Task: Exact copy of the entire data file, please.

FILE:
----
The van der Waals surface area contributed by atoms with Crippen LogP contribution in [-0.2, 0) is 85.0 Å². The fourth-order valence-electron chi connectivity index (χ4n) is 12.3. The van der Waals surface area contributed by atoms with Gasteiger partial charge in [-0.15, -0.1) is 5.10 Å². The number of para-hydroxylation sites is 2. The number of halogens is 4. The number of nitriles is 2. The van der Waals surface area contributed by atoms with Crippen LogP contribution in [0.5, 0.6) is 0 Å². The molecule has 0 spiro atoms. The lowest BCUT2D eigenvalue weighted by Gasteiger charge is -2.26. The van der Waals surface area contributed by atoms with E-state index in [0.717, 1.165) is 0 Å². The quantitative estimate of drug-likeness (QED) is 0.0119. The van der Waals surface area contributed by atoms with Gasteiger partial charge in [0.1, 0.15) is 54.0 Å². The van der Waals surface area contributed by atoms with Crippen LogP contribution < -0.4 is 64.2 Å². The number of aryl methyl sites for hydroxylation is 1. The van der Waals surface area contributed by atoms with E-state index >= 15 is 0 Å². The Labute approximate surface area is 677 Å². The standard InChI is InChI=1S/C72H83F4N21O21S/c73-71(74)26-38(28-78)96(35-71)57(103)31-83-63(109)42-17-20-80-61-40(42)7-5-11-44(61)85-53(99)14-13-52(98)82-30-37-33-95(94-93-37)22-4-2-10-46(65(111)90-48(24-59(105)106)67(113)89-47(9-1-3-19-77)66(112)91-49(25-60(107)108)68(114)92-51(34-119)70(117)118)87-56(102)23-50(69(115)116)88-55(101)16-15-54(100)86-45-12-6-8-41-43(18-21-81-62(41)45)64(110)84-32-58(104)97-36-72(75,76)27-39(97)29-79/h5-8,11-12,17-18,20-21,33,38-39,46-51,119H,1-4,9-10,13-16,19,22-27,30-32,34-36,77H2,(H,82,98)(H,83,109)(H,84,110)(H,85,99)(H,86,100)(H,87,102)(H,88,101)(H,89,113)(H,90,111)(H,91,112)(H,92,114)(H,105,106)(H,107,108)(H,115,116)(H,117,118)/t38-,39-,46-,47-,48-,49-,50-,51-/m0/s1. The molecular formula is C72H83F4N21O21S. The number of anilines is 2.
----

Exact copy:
The van der Waals surface area contributed by atoms with Crippen LogP contribution in [-0.2, 0) is 85.0 Å². The fourth-order valence-electron chi connectivity index (χ4n) is 12.3. The van der Waals surface area contributed by atoms with Gasteiger partial charge in [-0.15, -0.1) is 5.10 Å². The number of para-hydroxylation sites is 2. The number of halogens is 4. The number of nitriles is 2. The van der Waals surface area contributed by atoms with Crippen LogP contribution in [0.5, 0.6) is 0 Å². The molecule has 0 spiro atoms. The lowest BCUT2D eigenvalue weighted by Gasteiger charge is -2.26. The van der Waals surface area contributed by atoms with E-state index in [0.717, 1.165) is 0 Å². The quantitative estimate of drug-likeness (QED) is 0.0119. The van der Waals surface area contributed by atoms with Gasteiger partial charge in [0.1, 0.15) is 54.0 Å². The van der Waals surface area contributed by atoms with Crippen LogP contribution < -0.4 is 64.2 Å². The number of aryl methyl sites for hydroxylation is 1. The van der Waals surface area contributed by atoms with E-state index >= 15 is 0 Å². The Labute approximate surface area is 677 Å². The standard InChI is InChI=1S/C72H83F4N21O21S/c73-71(74)26-38(28-78)96(35-71)57(103)31-83-63(109)42-17-20-80-61-40(42)7-5-11-44(61)85-53(99)14-13-52(98)82-30-37-33-95(94-93-37)22-4-2-10-46(65(111)90-48(24-59(105)106)67(113)89-47(9-1-3-19-77)66(112)91-49(25-60(107)108)68(114)92-51(34-119)70(117)118)87-56(102)23-50(69(115)116)88-55(101)16-15-54(100)86-45-12-6-8-41-43(18-21-81-62(41)45)64(110)84-32-58(104)97-36-72(75,76)27-39(97)29-79/h5-8,11-12,17-18,20-21,33,38-39,46-51,119H,1-4,9-10,13-16,19,22-27,30-32,34-36,77H2,(H,82,98)(H,83,109)(H,84,110)(H,85,99)(H,86,100)(H,87,102)(H,88,101)(H,89,113)(H,90,111)(H,91,112)(H,92,114)(H,105,106)(H,107,108)(H,115,116)(H,117,118)/t38-,39-,46-,47-,48-,49-,50-,51-/m0/s1. The molecular formula is C72H83F4N21O21S. The number of anilines is 2.